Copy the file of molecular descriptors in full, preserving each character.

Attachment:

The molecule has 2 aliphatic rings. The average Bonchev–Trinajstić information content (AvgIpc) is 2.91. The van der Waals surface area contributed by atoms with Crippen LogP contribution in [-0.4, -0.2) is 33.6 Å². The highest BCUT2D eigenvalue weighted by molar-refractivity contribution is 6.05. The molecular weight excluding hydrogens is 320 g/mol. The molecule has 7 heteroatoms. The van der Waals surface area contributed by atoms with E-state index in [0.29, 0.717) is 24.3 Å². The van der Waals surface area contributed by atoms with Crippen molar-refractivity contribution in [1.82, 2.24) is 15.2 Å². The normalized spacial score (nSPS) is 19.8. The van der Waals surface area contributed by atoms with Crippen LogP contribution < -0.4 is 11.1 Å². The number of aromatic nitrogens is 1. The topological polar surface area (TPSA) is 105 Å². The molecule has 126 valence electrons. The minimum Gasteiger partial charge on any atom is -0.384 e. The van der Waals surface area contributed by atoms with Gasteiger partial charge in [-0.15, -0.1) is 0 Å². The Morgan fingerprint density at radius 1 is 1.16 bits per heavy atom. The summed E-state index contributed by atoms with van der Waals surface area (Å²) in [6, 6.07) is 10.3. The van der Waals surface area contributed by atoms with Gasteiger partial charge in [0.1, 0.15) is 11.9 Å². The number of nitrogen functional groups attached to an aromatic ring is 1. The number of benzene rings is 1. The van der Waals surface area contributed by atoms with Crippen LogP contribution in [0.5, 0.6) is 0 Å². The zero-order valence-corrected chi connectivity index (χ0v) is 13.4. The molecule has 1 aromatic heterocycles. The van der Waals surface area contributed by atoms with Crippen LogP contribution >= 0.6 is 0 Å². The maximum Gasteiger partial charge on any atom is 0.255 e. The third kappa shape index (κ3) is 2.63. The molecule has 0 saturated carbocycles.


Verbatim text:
The molecule has 2 aliphatic rings. The average Bonchev–Trinajstić information content (AvgIpc) is 2.91. The van der Waals surface area contributed by atoms with Crippen LogP contribution in [-0.4, -0.2) is 33.6 Å². The highest BCUT2D eigenvalue weighted by molar-refractivity contribution is 6.05. The molecular weight excluding hydrogens is 320 g/mol. The molecule has 7 heteroatoms. The van der Waals surface area contributed by atoms with E-state index in [0.29, 0.717) is 24.3 Å². The van der Waals surface area contributed by atoms with Crippen molar-refractivity contribution in [1.82, 2.24) is 15.2 Å². The normalized spacial score (nSPS) is 19.8. The van der Waals surface area contributed by atoms with Crippen LogP contribution < -0.4 is 11.1 Å². The number of aromatic nitrogens is 1. The topological polar surface area (TPSA) is 105 Å². The molecule has 126 valence electrons. The minimum Gasteiger partial charge on any atom is -0.384 e. The van der Waals surface area contributed by atoms with Gasteiger partial charge in [-0.15, -0.1) is 0 Å². The Morgan fingerprint density at radius 1 is 1.16 bits per heavy atom. The summed E-state index contributed by atoms with van der Waals surface area (Å²) in [6, 6.07) is 10.3. The van der Waals surface area contributed by atoms with Gasteiger partial charge in [0.1, 0.15) is 11.9 Å². The number of nitrogen functional groups attached to an aromatic ring is 1. The number of benzene rings is 1. The van der Waals surface area contributed by atoms with Crippen LogP contribution in [0.5, 0.6) is 0 Å². The zero-order valence-corrected chi connectivity index (χ0v) is 13.4. The molecule has 1 aromatic heterocycles. The van der Waals surface area contributed by atoms with Crippen LogP contribution >= 0.6 is 0 Å². The maximum Gasteiger partial charge on any atom is 0.255 e. The third kappa shape index (κ3) is 2.63. The molecule has 0 saturated carbocycles.